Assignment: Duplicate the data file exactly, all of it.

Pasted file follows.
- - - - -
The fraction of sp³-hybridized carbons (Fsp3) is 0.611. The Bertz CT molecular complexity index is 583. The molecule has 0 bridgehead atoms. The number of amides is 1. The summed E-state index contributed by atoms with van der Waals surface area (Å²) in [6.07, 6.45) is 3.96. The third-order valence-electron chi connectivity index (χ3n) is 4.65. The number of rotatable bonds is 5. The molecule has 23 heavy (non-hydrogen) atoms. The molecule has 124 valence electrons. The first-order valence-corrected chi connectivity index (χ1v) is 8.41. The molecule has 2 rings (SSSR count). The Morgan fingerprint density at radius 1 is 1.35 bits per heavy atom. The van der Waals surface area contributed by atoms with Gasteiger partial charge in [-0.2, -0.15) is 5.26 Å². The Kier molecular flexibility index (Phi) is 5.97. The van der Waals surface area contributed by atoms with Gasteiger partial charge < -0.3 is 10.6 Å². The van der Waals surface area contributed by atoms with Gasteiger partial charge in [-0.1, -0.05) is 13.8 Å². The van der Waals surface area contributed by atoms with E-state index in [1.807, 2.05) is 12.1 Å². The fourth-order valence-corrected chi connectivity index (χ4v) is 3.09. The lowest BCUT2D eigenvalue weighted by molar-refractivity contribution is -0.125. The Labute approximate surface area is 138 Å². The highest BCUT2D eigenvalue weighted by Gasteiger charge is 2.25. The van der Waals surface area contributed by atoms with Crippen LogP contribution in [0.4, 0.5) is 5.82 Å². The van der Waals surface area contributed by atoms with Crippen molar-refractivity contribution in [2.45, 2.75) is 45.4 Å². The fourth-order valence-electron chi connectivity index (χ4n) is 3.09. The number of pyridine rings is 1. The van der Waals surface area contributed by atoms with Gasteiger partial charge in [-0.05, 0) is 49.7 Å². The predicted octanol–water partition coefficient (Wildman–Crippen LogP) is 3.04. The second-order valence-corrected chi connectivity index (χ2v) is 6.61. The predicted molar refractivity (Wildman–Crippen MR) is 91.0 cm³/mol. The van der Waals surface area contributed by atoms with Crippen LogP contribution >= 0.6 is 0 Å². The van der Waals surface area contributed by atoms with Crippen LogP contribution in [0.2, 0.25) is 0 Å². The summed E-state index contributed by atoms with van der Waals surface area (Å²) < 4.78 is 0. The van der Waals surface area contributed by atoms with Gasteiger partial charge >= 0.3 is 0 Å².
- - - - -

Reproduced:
The fraction of sp³-hybridized carbons (Fsp3) is 0.611. The Bertz CT molecular complexity index is 583. The molecule has 0 bridgehead atoms. The number of amides is 1. The summed E-state index contributed by atoms with van der Waals surface area (Å²) in [6.07, 6.45) is 3.96. The third-order valence-electron chi connectivity index (χ3n) is 4.65. The number of rotatable bonds is 5. The molecule has 23 heavy (non-hydrogen) atoms. The molecule has 124 valence electrons. The first-order valence-corrected chi connectivity index (χ1v) is 8.41. The molecule has 2 rings (SSSR count). The Morgan fingerprint density at radius 1 is 1.35 bits per heavy atom. The van der Waals surface area contributed by atoms with Gasteiger partial charge in [-0.2, -0.15) is 5.26 Å². The Kier molecular flexibility index (Phi) is 5.97. The van der Waals surface area contributed by atoms with Gasteiger partial charge < -0.3 is 10.6 Å². The van der Waals surface area contributed by atoms with Gasteiger partial charge in [-0.1, -0.05) is 13.8 Å². The van der Waals surface area contributed by atoms with E-state index in [1.807, 2.05) is 12.1 Å². The fourth-order valence-corrected chi connectivity index (χ4v) is 3.09. The lowest BCUT2D eigenvalue weighted by molar-refractivity contribution is -0.125. The Labute approximate surface area is 138 Å². The highest BCUT2D eigenvalue weighted by Gasteiger charge is 2.25. The van der Waals surface area contributed by atoms with Crippen LogP contribution in [0.4, 0.5) is 5.82 Å². The van der Waals surface area contributed by atoms with Crippen molar-refractivity contribution in [2.45, 2.75) is 45.4 Å². The fourth-order valence-electron chi connectivity index (χ4n) is 3.09. The number of pyridine rings is 1. The van der Waals surface area contributed by atoms with Gasteiger partial charge in [-0.05, 0) is 49.7 Å². The predicted octanol–water partition coefficient (Wildman–Crippen LogP) is 3.04. The second-order valence-corrected chi connectivity index (χ2v) is 6.61. The predicted molar refractivity (Wildman–Crippen MR) is 91.0 cm³/mol. The van der Waals surface area contributed by atoms with Crippen LogP contribution >= 0.6 is 0 Å². The van der Waals surface area contributed by atoms with Crippen LogP contribution in [0.2, 0.25) is 0 Å². The summed E-state index contributed by atoms with van der Waals surface area (Å²) < 4.78 is 0. The van der Waals surface area contributed by atoms with Gasteiger partial charge >= 0.3 is 0 Å².